Yucatán and Campeche States Feature
- Places to Explore
- Travel Tips
- Fodor's Choice
- Spanish Phrases
Chefs in Mexico skillfully combine ingredients and techniques from the New World and Old, but the cuisines here vary dramatically from region to region. The flavors of Yucatán are subtle, unique, and not to be missed.
Regional culinary traditions in the country can be divided into four regions. Foods from the north have an unpretentious culinary tradition; here you'll find dishes that were originally served on ranches and haciendas. On both coasts, seafood takes center stage. The central region includes the area in and around Mexico City, where many of country's most characteristic plates were invented in convent kitchens during colonial times. Foods from the south, including the Yucatán, are singular within Mexico. This region was once a difficult area to access, so the culinary traditions that developed on the isolated peninsula were quite different from those in other areas of the country. At the same time, centuries of commercial and cultural trade with Cuba, Europe (especially France), and New Orleans have left their mark on Yucatán culinary traditions. More recent Middle Eastern influences are also visible.
In the Yucatán's warm weather, nothing satisfies like a cool aguas fresca (fruit-infused water). One drink that you won't want to miss is agua de chaya. Chaya, sometimes called Mayan spinach, is a nutritious leafy green that's used in a wide variety of recipes, including soups, omelets, tamales, and a sweet agua fresca.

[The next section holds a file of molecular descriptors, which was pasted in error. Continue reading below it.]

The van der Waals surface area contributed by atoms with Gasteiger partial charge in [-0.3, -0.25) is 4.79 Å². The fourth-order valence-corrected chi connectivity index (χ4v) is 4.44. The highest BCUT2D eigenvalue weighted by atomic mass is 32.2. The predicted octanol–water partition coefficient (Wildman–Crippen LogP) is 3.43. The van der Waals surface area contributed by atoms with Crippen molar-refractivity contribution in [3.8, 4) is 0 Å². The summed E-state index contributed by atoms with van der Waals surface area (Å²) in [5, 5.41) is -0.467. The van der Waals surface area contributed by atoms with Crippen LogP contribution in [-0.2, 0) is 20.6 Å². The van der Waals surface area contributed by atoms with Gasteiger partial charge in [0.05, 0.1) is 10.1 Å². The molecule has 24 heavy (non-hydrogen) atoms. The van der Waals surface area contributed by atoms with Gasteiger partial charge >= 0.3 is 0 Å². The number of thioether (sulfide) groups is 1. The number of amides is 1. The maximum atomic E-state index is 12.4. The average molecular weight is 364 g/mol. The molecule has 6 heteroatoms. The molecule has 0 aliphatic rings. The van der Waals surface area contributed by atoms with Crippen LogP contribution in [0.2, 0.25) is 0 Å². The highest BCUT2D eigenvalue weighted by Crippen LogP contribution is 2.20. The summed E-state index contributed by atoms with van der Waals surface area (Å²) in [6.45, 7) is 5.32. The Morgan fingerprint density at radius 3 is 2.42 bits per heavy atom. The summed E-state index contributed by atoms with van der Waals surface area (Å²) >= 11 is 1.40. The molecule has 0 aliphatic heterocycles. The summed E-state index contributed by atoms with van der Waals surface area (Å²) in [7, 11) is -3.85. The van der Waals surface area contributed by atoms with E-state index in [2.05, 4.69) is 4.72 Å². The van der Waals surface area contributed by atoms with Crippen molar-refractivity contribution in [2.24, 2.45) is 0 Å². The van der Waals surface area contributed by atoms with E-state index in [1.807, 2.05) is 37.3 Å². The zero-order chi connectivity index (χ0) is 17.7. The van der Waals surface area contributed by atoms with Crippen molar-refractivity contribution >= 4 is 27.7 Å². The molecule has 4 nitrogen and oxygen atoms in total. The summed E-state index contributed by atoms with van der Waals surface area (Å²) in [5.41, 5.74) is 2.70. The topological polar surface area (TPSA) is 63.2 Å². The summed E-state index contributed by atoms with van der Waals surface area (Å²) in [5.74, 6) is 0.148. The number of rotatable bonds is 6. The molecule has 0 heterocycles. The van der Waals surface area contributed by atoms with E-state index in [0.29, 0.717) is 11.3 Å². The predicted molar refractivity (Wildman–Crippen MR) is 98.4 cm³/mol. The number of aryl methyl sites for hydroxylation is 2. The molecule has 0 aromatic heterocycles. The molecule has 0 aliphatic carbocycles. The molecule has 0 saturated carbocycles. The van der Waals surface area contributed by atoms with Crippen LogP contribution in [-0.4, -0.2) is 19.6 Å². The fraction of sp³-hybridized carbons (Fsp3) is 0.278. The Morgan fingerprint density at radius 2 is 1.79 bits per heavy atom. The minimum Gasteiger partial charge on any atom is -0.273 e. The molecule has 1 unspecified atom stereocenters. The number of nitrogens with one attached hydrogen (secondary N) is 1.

Vistors to the Yucatán often discover a wide variety of dishes they've never seen before. This is because Yucatán cuisine is not often served in Mexican restaurants north of the border, or even in other areas of the country. Here are some of the most typical dishes—all of them well worth a try!
Huevos motuleños. This is a popular breakfast dish that originated in Motul, a small town east of Mérida, where the ancient Mayan city of Zacmotul once stood. Eggs, sunny side up, are covered with black beans and cheese and served on a crispy tortilla. Other ingredients like red salsa, ham, and green peas are usually heaped on top. Fried plantains are often served on the side.
Sopa de lima. This soup is traditionally prepared with turkey, indigenous to the Yucatán, and includes pieces of tomatoes, sweet chile or green pepper, and lime juice. It's garnished with strips of lightly fried tortilla.
Queso relleno. Legend has it that in the 19th century a boat from Holland was forced to dock on the peninsula because of bad weather, and the people in Mérida were delighted with the cargo of Dutch cheese. From this trip, a typical Yucatecan dish made with Gouda or Edam cheese was born. A salty cow's-milk cheese is stuffed with spiced ground beef and served with two sauces: a tomato-caper sauce and a milder creamy sauce.
Cochinita pibil. This is perhaps the most representative dish in the Yucatecan repertoire. The word pibil means "roasted in the hole," which describes just how this dish is classically prepared. The Maya used to roast venison in this way, but the Spanish-introduced pork is now the standard. The meat is first marinated in a mixture of bitter orange juice (from the Seville oranges that grow in this region), achiote (an intensely peppery flavored paste that some describe as having a nutmeg-like flavor, made from annatto seeds), oregano, salt, and pepper. Next, it's wrapped in banana leaves and placed in a hole lined with stones that have been heated with fire. The meat cooks slowly. These days, this dish is often made in a pot on the stove or slow-roasted in the oven. It's usually served in tacos with pickled onions called cebolla en escabeche.
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